- Laying on the substrate. Aquarium fish should never find themselves at the bottom of the tank. A fish that’s lying on its side at the bottom of the tank is likely exhausted and unable to hold itself up. However, if your fish still swims away when disturbed, there is a chance that you can save it with immediate and extreme treatment methods.
- Gasping for air. This usually goes hand in hand with laying on the substrate. Gasping for air is commonly a sign of affected gills, trauma, or a compromised immune system. At the same time, rapid gill movement can also be present in an upright-swimming fish. In most cases, this is a sign of poor water quality and can be reversed through large, scheduled water changes.
- Getting stuck in aquarium equipment. One of the most notorious aquarium fish for getting stuck in equipment is the neon tetra. If your fish gets pulled in by an intake valve, then it was most likely already sick. Unfortunately, this may not immediately kill the fish and lead to a slow death.
- Discolored and tattered appearance. Almost any fish that isn’t healthy will display signs of discoloration. A dying fish may be ghostly white with cuts and scrapes across its body and fins. Though this damage may look intense, as long as your pet fish is swimming, there is a chance to save it.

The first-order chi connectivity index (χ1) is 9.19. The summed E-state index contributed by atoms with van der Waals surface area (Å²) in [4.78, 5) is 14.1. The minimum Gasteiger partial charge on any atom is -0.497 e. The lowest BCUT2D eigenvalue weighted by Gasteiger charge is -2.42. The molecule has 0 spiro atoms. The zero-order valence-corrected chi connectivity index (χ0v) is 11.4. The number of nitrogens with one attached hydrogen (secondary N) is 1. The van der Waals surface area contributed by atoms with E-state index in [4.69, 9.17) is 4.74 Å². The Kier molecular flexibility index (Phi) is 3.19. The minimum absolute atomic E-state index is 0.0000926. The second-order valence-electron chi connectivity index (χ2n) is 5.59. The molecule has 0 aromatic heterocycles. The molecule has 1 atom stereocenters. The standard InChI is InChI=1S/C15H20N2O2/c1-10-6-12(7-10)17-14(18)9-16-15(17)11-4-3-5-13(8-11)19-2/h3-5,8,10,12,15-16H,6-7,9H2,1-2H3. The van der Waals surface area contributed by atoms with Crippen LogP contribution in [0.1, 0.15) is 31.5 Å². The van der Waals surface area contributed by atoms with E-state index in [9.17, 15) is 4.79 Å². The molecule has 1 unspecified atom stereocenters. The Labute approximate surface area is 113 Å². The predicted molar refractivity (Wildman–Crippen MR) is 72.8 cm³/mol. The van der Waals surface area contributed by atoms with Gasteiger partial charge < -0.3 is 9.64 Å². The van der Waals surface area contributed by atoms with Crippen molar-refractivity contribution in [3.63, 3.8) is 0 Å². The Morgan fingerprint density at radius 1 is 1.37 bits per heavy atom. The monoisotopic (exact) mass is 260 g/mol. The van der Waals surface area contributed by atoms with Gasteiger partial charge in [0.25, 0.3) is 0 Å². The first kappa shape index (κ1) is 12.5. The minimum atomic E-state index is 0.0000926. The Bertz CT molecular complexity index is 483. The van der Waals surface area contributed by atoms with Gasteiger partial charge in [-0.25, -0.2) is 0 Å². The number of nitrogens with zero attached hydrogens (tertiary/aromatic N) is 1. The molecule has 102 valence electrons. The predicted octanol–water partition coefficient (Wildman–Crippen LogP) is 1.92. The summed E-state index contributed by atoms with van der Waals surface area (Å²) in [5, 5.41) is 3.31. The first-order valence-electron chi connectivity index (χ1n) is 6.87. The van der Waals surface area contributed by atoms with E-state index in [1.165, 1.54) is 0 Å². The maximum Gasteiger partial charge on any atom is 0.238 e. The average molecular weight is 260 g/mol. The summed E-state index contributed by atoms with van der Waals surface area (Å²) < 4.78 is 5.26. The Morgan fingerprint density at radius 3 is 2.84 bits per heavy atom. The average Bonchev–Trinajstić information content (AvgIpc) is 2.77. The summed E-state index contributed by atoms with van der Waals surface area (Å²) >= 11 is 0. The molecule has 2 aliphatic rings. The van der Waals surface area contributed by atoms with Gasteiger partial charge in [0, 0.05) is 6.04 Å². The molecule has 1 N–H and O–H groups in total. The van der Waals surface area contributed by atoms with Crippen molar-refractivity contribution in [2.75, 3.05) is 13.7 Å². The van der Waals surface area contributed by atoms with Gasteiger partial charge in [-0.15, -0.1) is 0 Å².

- Bullied by other fish and invertebrates. Even healthy fish can be bullied by other tank mates if not in ideal aquarium conditions. But a sick fish that has trouble escaping from harassment may be a sign that its health is quickly deteriorating. If the fish can be saved, it’s recommended to remove them to a quarantine system as quickly as possible.
- Abnormal behavior. Lastly, abnormal behavior can be a sign that your fish’s life is coming to an end. This can mean lethargy, lack of appetite, or swimming around in the front of the tank once the aquarium lights have gone out.